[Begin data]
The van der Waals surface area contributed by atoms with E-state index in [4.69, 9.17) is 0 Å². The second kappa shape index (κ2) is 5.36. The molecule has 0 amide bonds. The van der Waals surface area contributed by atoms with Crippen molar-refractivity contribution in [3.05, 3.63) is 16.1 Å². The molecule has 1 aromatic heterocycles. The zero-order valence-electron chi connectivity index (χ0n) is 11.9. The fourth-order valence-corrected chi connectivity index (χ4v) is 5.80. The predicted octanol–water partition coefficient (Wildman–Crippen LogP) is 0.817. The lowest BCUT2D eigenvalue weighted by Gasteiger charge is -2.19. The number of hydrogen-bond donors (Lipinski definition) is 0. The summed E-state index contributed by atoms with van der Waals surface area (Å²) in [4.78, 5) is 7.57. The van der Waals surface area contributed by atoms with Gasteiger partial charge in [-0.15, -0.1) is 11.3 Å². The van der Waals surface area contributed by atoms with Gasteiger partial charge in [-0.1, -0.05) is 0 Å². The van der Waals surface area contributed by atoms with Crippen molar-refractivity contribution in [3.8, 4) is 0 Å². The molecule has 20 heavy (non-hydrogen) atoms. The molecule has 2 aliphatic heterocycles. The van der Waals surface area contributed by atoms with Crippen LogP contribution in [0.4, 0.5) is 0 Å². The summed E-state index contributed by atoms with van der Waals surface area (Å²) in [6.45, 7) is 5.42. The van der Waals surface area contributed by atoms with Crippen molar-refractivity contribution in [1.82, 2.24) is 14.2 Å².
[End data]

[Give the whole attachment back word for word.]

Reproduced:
The van der Waals surface area contributed by atoms with E-state index in [4.69, 9.17) is 0 Å². The second kappa shape index (κ2) is 5.36. The molecule has 0 amide bonds. The van der Waals surface area contributed by atoms with Crippen molar-refractivity contribution in [3.05, 3.63) is 16.1 Å². The molecule has 1 aromatic heterocycles. The zero-order valence-electron chi connectivity index (χ0n) is 11.9. The fourth-order valence-corrected chi connectivity index (χ4v) is 5.80. The predicted octanol–water partition coefficient (Wildman–Crippen LogP) is 0.817. The lowest BCUT2D eigenvalue weighted by Gasteiger charge is -2.19. The number of hydrogen-bond donors (Lipinski definition) is 0. The summed E-state index contributed by atoms with van der Waals surface area (Å²) in [4.78, 5) is 7.57. The van der Waals surface area contributed by atoms with Gasteiger partial charge in [-0.15, -0.1) is 11.3 Å². The van der Waals surface area contributed by atoms with Gasteiger partial charge in [-0.1, -0.05) is 0 Å². The van der Waals surface area contributed by atoms with Crippen molar-refractivity contribution in [3.8, 4) is 0 Å². The molecule has 20 heavy (non-hydrogen) atoms. The molecule has 2 aliphatic heterocycles. The van der Waals surface area contributed by atoms with Crippen LogP contribution in [0.4, 0.5) is 0 Å². The summed E-state index contributed by atoms with van der Waals surface area (Å²) in [6.45, 7) is 5.42. The van der Waals surface area contributed by atoms with Crippen molar-refractivity contribution in [1.82, 2.24) is 14.2 Å².